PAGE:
Yet despite the late-game meltdowns as well as victory totals that decreased in each of the last three seasons before this year’s rebound, no one has seriously questioned Fitzgerald’s coaching or suggested that his job might be threatened.

The coach has a deal that will keep him in Evanston through 2020—the same length contract as NU athletic director Jim Phillips—that reportedly pays him about $1.8 million per year. And despite a Big Ten winning percentage of only .464, Fitzgerald still was rumored as a candidate for the open head coaching positions at Michigan and Penn State during the past two off-seasons. He’s also been mentioned as a potential candidate for the Notre Dame job if Brian Kelly were to leave. So, what explains all the love?

“I think Pat’s popularity can be attributed to several factors,” said Lindsey Willhite, who formerly covered Fitzgerald and Northwestern for the Daily Herald. “Being an alumnus with a direct contribution to the glory years is huge. It’s like having [former NU coach] Gary Barnett back in charge without worrying every day whether he’s leaving for another job.

“Pat gets the whole NU experience, which pays off with alums as well as recruits. He and his wife love the community, so there’s every reason to assume he’s as committed to the school as the school is to him.” He even hugs his father on the sidelines after wins.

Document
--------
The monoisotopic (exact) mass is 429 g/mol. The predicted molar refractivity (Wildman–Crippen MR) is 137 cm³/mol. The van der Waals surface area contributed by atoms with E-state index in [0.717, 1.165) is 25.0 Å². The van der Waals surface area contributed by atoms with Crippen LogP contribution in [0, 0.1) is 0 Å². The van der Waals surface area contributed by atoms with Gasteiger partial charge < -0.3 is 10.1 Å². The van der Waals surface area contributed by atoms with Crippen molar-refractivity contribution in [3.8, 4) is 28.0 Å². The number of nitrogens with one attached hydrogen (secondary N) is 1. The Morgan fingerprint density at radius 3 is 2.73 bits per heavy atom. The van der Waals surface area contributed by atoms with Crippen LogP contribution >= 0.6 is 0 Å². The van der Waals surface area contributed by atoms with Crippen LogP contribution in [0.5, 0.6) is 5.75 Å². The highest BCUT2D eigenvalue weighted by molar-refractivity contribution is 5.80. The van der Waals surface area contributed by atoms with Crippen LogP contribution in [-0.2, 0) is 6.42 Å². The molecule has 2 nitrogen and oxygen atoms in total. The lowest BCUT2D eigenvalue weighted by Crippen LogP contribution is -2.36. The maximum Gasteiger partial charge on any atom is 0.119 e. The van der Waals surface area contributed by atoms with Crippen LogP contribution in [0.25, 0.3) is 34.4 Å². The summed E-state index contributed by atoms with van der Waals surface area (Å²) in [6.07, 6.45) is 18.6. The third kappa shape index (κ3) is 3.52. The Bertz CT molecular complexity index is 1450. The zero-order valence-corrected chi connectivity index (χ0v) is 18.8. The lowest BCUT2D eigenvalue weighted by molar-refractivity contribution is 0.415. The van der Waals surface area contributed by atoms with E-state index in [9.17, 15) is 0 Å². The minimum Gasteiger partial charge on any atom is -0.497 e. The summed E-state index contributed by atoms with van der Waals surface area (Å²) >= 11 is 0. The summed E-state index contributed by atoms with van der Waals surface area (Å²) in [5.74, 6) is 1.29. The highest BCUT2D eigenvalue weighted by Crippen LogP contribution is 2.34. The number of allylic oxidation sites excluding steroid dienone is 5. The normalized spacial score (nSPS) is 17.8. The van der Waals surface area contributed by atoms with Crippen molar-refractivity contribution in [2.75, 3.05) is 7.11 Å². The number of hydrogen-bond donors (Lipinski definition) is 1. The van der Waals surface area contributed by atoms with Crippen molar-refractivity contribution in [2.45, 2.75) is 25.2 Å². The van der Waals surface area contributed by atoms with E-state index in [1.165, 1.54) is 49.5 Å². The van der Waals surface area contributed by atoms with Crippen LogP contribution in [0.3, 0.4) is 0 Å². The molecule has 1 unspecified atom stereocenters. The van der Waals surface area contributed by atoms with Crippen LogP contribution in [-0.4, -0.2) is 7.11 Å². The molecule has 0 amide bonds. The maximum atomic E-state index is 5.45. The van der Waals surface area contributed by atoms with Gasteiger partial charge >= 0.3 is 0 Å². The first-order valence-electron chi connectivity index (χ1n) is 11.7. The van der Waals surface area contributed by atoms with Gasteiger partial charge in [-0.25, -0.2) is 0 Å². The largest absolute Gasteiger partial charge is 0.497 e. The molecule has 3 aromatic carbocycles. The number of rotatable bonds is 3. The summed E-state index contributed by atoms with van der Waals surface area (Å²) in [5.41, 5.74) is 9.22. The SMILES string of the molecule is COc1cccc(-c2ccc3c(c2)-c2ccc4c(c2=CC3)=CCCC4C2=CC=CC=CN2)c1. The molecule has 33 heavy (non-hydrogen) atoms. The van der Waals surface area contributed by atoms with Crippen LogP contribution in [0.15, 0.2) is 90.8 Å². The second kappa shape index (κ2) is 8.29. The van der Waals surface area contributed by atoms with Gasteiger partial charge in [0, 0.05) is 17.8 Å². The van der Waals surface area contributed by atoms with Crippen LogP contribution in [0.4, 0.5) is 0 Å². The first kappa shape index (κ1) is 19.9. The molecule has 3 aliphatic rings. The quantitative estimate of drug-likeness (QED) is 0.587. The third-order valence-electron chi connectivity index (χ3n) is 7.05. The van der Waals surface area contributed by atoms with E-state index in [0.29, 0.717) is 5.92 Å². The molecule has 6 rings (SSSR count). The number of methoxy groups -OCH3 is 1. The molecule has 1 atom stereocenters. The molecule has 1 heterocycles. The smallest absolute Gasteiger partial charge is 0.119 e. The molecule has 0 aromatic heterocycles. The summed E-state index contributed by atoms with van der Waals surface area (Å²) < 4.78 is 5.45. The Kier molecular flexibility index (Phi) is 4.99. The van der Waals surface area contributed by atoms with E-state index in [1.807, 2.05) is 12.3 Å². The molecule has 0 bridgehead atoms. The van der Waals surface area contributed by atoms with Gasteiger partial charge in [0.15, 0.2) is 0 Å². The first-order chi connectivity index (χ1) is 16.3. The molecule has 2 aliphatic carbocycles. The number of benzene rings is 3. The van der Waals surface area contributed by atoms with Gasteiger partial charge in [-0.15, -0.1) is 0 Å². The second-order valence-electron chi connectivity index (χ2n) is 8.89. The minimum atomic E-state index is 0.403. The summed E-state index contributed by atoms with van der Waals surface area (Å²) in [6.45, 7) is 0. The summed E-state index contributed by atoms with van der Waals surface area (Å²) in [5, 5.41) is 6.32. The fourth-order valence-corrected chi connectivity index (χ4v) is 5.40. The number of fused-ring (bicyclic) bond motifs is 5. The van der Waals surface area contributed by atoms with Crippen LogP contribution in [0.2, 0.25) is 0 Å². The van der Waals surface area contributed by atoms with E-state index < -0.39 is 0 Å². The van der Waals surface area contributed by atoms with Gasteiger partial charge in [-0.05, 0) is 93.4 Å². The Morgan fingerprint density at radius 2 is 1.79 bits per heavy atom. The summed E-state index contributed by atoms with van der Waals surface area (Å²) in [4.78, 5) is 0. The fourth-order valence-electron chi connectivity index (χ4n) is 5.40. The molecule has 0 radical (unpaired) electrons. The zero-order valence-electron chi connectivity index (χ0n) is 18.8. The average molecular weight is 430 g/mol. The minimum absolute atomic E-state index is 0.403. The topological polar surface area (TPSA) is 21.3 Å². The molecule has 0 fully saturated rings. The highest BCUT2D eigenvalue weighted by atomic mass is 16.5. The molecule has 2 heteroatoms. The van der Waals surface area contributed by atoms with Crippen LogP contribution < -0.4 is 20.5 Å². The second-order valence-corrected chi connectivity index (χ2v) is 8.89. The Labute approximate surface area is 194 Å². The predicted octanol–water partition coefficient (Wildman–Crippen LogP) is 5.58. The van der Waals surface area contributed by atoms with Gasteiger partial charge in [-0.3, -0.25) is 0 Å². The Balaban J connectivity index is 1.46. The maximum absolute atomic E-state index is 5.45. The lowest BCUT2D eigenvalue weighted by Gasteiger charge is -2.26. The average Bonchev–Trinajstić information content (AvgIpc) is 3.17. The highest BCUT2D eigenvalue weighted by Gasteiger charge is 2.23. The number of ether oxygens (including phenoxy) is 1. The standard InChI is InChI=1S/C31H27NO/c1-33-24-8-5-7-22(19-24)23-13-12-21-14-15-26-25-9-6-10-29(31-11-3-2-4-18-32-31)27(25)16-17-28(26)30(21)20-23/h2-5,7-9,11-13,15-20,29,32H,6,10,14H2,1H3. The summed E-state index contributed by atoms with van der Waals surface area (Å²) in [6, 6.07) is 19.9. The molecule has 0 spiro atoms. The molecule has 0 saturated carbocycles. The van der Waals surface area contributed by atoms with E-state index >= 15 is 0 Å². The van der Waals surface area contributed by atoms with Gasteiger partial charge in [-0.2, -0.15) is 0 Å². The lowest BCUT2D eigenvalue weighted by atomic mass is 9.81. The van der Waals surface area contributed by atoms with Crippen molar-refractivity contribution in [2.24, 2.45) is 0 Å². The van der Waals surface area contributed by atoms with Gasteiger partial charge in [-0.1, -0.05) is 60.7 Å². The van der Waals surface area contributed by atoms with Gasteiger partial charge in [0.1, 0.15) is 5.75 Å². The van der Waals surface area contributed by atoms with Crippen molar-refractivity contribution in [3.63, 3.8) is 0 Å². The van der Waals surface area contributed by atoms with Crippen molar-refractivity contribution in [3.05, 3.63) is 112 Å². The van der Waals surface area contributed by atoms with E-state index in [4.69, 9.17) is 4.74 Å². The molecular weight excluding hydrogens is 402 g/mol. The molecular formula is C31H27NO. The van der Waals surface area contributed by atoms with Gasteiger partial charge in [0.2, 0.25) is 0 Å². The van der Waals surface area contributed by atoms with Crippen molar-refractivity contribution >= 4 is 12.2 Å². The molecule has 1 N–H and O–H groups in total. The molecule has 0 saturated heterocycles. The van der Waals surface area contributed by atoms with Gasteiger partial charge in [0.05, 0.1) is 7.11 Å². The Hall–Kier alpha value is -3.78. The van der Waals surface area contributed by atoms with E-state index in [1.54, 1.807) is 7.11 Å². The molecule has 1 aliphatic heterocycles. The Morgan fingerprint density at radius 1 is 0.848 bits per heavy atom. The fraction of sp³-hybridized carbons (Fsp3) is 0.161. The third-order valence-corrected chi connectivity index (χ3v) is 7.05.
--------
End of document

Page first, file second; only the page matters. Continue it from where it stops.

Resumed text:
All of that helps explain Fitzgerald’s Teflon reputation among Northwestern backers. But what is it about Fitzgerald that makes him attractive to powerhouse programs like Michigan and Penn State?

Again, Willhite offered insight: “Just as he’s embraced for being an undeniable part of Northwestern’s past and future, I think Pat is popular on a national scale because he’s the perfect blend of old- and new-school,” he said. “You see his middle linebacker background, his short hair, and his reverence for college football’s history.

“At the same time, he embraces social media. He does as many radio and TV interviews as possible…. He’ll deride programs that don’t make academics a priority. He’ll be self-deprecating, too. When you go into his office, there’s a decent chance his computer will be on Facebook in order to keep up with his players as well as former teammates and his Facebook friends.”

Teddy Greenstein, who covers Northwestern for the Chicago Tribune, said much of Fitzgerald’s fan appeal derives from his personality: “He’s young, fiery, passionate and knows the game. He played it as well as possible at the collegiate level. And he’s very personable. He plays by the rules and treats his players with respect. He’s relentlessly positive, never ripping his players in the media or on the field.”

And, Willhite said about Fitzgerald, “While he hasn’t won in bunches yet, there’s the sense that he’s recruiting better athletes than any time in the modern era.”

On Jan. 1, we’ll find out if Fitzgerald’s team is good enough to beat an SEC opponent in a bowl game.

“No one’s building a statue for him on campus yet,” said Chris Emma from FOX Sports Net.

But if he finally delivers a bowl victory? “We’ll see,” Emma said with a chuckle. “We’ll see.”

CORRECTION: Pat Fitzgerald’s Big Ten record was mistakenly noted at 36-40.


STORY ART: Photos courtesy NU Athletic Communications